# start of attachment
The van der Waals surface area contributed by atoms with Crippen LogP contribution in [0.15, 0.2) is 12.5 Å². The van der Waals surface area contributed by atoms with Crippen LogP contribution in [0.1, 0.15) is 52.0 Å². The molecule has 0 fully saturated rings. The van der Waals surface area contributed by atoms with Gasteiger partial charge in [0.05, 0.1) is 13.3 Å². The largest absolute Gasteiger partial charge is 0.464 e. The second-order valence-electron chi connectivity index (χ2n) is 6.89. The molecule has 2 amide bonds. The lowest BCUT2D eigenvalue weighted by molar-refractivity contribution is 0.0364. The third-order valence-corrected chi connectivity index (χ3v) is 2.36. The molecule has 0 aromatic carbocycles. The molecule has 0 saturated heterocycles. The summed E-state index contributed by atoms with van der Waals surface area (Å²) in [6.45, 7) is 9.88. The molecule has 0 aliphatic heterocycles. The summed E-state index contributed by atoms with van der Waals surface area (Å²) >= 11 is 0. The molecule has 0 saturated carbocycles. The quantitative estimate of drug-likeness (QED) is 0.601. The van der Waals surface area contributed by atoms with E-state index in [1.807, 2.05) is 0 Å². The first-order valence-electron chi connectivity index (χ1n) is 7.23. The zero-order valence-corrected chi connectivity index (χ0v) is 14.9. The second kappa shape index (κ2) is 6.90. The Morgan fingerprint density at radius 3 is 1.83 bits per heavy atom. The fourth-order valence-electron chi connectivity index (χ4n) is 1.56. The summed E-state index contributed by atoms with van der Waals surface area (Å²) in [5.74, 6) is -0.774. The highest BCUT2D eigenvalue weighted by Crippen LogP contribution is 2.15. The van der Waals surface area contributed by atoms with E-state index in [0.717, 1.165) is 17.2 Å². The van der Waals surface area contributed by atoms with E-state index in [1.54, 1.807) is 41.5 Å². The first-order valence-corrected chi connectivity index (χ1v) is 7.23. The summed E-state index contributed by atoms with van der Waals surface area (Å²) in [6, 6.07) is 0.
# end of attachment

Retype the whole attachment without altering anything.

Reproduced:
The van der Waals surface area contributed by atoms with Crippen LogP contribution in [0.15, 0.2) is 12.5 Å². The van der Waals surface area contributed by atoms with Crippen LogP contribution in [0.1, 0.15) is 52.0 Å². The molecule has 0 fully saturated rings. The van der Waals surface area contributed by atoms with Gasteiger partial charge in [0.05, 0.1) is 13.3 Å². The largest absolute Gasteiger partial charge is 0.464 e. The second-order valence-electron chi connectivity index (χ2n) is 6.89. The molecule has 2 amide bonds. The lowest BCUT2D eigenvalue weighted by molar-refractivity contribution is 0.0364. The third-order valence-corrected chi connectivity index (χ3v) is 2.36. The molecule has 0 aromatic carbocycles. The molecule has 0 saturated heterocycles. The summed E-state index contributed by atoms with van der Waals surface area (Å²) in [6.45, 7) is 9.88. The molecule has 0 aliphatic heterocycles. The summed E-state index contributed by atoms with van der Waals surface area (Å²) >= 11 is 0. The molecule has 0 saturated carbocycles. The quantitative estimate of drug-likeness (QED) is 0.601. The van der Waals surface area contributed by atoms with E-state index in [1.807, 2.05) is 0 Å². The first-order valence-electron chi connectivity index (χ1n) is 7.23. The zero-order valence-corrected chi connectivity index (χ0v) is 14.9. The second kappa shape index (κ2) is 6.90. The Morgan fingerprint density at radius 3 is 1.83 bits per heavy atom. The fourth-order valence-electron chi connectivity index (χ4n) is 1.56. The summed E-state index contributed by atoms with van der Waals surface area (Å²) in [5.74, 6) is -0.774. The highest BCUT2D eigenvalue weighted by Crippen LogP contribution is 2.15. The van der Waals surface area contributed by atoms with E-state index in [0.717, 1.165) is 17.2 Å². The van der Waals surface area contributed by atoms with E-state index in [1.54, 1.807) is 41.5 Å². The first-order valence-corrected chi connectivity index (χ1v) is 7.23. The summed E-state index contributed by atoms with van der Waals surface area (Å²) in [6, 6.07) is 0.